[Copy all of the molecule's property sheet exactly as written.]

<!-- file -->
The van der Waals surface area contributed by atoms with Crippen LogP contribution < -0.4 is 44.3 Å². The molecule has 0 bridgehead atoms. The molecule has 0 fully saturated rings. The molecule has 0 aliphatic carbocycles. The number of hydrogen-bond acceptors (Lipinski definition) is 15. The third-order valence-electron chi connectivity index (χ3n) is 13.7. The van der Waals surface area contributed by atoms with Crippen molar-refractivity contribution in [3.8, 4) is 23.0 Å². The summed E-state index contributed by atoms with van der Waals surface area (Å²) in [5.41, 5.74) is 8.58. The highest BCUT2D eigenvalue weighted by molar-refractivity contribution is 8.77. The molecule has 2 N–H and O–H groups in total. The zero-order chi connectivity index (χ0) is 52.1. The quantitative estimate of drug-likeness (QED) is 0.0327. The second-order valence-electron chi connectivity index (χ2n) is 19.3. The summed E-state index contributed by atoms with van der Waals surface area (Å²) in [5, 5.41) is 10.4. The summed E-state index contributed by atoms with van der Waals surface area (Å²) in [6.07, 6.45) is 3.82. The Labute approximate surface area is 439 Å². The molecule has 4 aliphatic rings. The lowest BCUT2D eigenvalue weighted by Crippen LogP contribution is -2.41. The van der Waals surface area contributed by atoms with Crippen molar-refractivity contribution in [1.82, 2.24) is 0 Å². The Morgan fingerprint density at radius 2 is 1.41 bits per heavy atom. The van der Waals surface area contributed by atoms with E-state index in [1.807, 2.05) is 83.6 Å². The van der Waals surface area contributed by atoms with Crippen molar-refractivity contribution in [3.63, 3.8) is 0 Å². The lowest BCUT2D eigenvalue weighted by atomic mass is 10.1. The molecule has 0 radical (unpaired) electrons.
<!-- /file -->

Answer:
The van der Waals surface area contributed by atoms with Crippen LogP contribution < -0.4 is 44.3 Å². The molecule has 0 bridgehead atoms. The molecule has 0 fully saturated rings. The molecule has 0 aliphatic carbocycles. The number of hydrogen-bond acceptors (Lipinski definition) is 15. The third-order valence-electron chi connectivity index (χ3n) is 13.7. The van der Waals surface area contributed by atoms with Crippen molar-refractivity contribution in [3.8, 4) is 23.0 Å². The summed E-state index contributed by atoms with van der Waals surface area (Å²) in [5.41, 5.74) is 8.58. The highest BCUT2D eigenvalue weighted by molar-refractivity contribution is 8.77. The molecule has 2 N–H and O–H groups in total. The zero-order chi connectivity index (χ0) is 52.1. The quantitative estimate of drug-likeness (QED) is 0.0327. The second-order valence-electron chi connectivity index (χ2n) is 19.3. The summed E-state index contributed by atoms with van der Waals surface area (Å²) in [5, 5.41) is 10.4. The summed E-state index contributed by atoms with van der Waals surface area (Å²) in [6.07, 6.45) is 3.82. The Labute approximate surface area is 439 Å². The molecule has 4 aliphatic rings. The lowest BCUT2D eigenvalue weighted by Crippen LogP contribution is -2.41. The van der Waals surface area contributed by atoms with Crippen molar-refractivity contribution in [1.82, 2.24) is 0 Å². The Morgan fingerprint density at radius 2 is 1.41 bits per heavy atom. The van der Waals surface area contributed by atoms with E-state index in [1.807, 2.05) is 83.6 Å². The van der Waals surface area contributed by atoms with Crippen molar-refractivity contribution in [3.63, 3.8) is 0 Å². The lowest BCUT2D eigenvalue weighted by atomic mass is 10.1. The molecule has 0 radical (unpaired) electrons.